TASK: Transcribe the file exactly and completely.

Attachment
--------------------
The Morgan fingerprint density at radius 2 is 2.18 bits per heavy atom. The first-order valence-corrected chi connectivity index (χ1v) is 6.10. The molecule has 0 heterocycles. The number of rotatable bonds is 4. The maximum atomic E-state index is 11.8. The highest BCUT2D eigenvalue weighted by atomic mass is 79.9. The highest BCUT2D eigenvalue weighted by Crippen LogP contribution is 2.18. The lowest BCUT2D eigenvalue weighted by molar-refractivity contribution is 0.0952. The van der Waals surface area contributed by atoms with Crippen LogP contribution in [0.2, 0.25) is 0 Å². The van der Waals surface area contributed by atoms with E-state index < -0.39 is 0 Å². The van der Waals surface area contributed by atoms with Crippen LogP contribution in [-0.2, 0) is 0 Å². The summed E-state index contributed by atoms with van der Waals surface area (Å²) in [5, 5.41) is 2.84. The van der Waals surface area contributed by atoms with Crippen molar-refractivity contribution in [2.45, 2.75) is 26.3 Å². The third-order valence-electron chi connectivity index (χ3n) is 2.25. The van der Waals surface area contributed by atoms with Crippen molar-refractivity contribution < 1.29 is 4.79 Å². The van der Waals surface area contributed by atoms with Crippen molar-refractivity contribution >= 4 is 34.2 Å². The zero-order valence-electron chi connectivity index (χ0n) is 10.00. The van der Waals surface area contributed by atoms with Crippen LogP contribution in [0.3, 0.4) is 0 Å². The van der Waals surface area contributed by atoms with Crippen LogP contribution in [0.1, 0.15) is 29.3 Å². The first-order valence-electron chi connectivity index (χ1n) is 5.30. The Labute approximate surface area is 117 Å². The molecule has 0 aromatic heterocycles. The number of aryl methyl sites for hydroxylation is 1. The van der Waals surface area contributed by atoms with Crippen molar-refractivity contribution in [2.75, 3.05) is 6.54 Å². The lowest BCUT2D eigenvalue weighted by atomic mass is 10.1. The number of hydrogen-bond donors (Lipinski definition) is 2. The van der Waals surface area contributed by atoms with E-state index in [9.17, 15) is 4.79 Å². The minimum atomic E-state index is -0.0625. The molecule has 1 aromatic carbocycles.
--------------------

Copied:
The Morgan fingerprint density at radius 2 is 2.18 bits per heavy atom. The first-order valence-corrected chi connectivity index (χ1v) is 6.10. The molecule has 0 heterocycles. The number of rotatable bonds is 4. The maximum atomic E-state index is 11.8. The highest BCUT2D eigenvalue weighted by atomic mass is 79.9. The highest BCUT2D eigenvalue weighted by Crippen LogP contribution is 2.18. The lowest BCUT2D eigenvalue weighted by molar-refractivity contribution is 0.0952. The van der Waals surface area contributed by atoms with Crippen LogP contribution in [0.2, 0.25) is 0 Å². The van der Waals surface area contributed by atoms with E-state index < -0.39 is 0 Å². The van der Waals surface area contributed by atoms with Crippen LogP contribution in [-0.2, 0) is 0 Å². The summed E-state index contributed by atoms with van der Waals surface area (Å²) in [5, 5.41) is 2.84. The van der Waals surface area contributed by atoms with Crippen molar-refractivity contribution in [2.45, 2.75) is 26.3 Å². The third-order valence-electron chi connectivity index (χ3n) is 2.25. The van der Waals surface area contributed by atoms with Crippen molar-refractivity contribution < 1.29 is 4.79 Å². The van der Waals surface area contributed by atoms with Crippen molar-refractivity contribution >= 4 is 34.2 Å². The zero-order valence-electron chi connectivity index (χ0n) is 10.00. The van der Waals surface area contributed by atoms with Crippen LogP contribution in [0.3, 0.4) is 0 Å². The van der Waals surface area contributed by atoms with Crippen LogP contribution in [0.1, 0.15) is 29.3 Å². The first-order valence-electron chi connectivity index (χ1n) is 5.30. The Labute approximate surface area is 117 Å². The molecule has 0 aromatic heterocycles. The number of aryl methyl sites for hydroxylation is 1. The van der Waals surface area contributed by atoms with Crippen molar-refractivity contribution in [2.75, 3.05) is 6.54 Å². The lowest BCUT2D eigenvalue weighted by atomic mass is 10.1. The number of hydrogen-bond donors (Lipinski definition) is 2. The van der Waals surface area contributed by atoms with E-state index in [9.17, 15) is 4.79 Å². The minimum atomic E-state index is -0.0625. The molecule has 1 aromatic carbocycles.